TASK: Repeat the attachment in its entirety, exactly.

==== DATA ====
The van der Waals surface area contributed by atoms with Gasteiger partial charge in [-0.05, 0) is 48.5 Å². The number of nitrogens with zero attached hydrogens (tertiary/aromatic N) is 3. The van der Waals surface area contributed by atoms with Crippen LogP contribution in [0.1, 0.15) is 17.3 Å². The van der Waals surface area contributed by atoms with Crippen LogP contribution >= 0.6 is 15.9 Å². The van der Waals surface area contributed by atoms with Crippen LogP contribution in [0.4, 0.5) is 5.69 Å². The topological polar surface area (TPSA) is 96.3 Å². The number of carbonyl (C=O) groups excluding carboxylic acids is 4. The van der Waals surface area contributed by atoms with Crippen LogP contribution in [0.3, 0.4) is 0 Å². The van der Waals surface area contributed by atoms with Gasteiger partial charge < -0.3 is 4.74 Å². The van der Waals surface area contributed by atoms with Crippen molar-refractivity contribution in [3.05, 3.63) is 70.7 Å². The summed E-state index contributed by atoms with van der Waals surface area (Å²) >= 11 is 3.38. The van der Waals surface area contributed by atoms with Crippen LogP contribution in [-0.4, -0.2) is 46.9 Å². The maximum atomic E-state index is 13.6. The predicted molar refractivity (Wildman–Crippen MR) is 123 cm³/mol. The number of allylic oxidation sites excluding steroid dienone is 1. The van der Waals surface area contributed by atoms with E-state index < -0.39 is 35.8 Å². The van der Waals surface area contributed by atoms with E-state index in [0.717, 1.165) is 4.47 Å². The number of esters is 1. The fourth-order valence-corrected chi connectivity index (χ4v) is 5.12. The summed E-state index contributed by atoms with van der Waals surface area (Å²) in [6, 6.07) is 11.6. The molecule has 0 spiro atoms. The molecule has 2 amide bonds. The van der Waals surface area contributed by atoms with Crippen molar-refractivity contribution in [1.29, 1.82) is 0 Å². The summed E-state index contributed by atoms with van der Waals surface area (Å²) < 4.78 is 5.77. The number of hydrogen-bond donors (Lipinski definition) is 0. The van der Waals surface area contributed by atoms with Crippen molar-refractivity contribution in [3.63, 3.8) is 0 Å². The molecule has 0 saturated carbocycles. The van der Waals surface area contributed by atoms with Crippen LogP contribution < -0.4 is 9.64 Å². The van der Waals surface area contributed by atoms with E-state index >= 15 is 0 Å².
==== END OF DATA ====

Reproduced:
The van der Waals surface area contributed by atoms with Gasteiger partial charge in [-0.05, 0) is 48.5 Å². The number of nitrogens with zero attached hydrogens (tertiary/aromatic N) is 3. The van der Waals surface area contributed by atoms with Crippen LogP contribution in [0.1, 0.15) is 17.3 Å². The van der Waals surface area contributed by atoms with Crippen LogP contribution >= 0.6 is 15.9 Å². The van der Waals surface area contributed by atoms with Crippen LogP contribution in [0.4, 0.5) is 5.69 Å². The topological polar surface area (TPSA) is 96.3 Å². The number of carbonyl (C=O) groups excluding carboxylic acids is 4. The van der Waals surface area contributed by atoms with Crippen LogP contribution in [0.3, 0.4) is 0 Å². The van der Waals surface area contributed by atoms with Gasteiger partial charge < -0.3 is 4.74 Å². The van der Waals surface area contributed by atoms with Crippen molar-refractivity contribution in [3.05, 3.63) is 70.7 Å². The summed E-state index contributed by atoms with van der Waals surface area (Å²) >= 11 is 3.38. The van der Waals surface area contributed by atoms with Crippen LogP contribution in [-0.4, -0.2) is 46.9 Å². The maximum atomic E-state index is 13.6. The predicted molar refractivity (Wildman–Crippen MR) is 123 cm³/mol. The number of allylic oxidation sites excluding steroid dienone is 1. The van der Waals surface area contributed by atoms with E-state index < -0.39 is 35.8 Å². The van der Waals surface area contributed by atoms with E-state index in [0.717, 1.165) is 4.47 Å². The number of esters is 1. The fourth-order valence-corrected chi connectivity index (χ4v) is 5.12. The summed E-state index contributed by atoms with van der Waals surface area (Å²) in [6, 6.07) is 11.6. The molecule has 0 spiro atoms. The molecule has 2 amide bonds. The van der Waals surface area contributed by atoms with Crippen molar-refractivity contribution in [1.29, 1.82) is 0 Å². The summed E-state index contributed by atoms with van der Waals surface area (Å²) < 4.78 is 5.77. The number of hydrogen-bond donors (Lipinski definition) is 0. The van der Waals surface area contributed by atoms with Crippen molar-refractivity contribution in [3.63, 3.8) is 0 Å². The molecule has 0 saturated carbocycles. The van der Waals surface area contributed by atoms with Crippen LogP contribution < -0.4 is 9.64 Å². The van der Waals surface area contributed by atoms with E-state index >= 15 is 0 Å².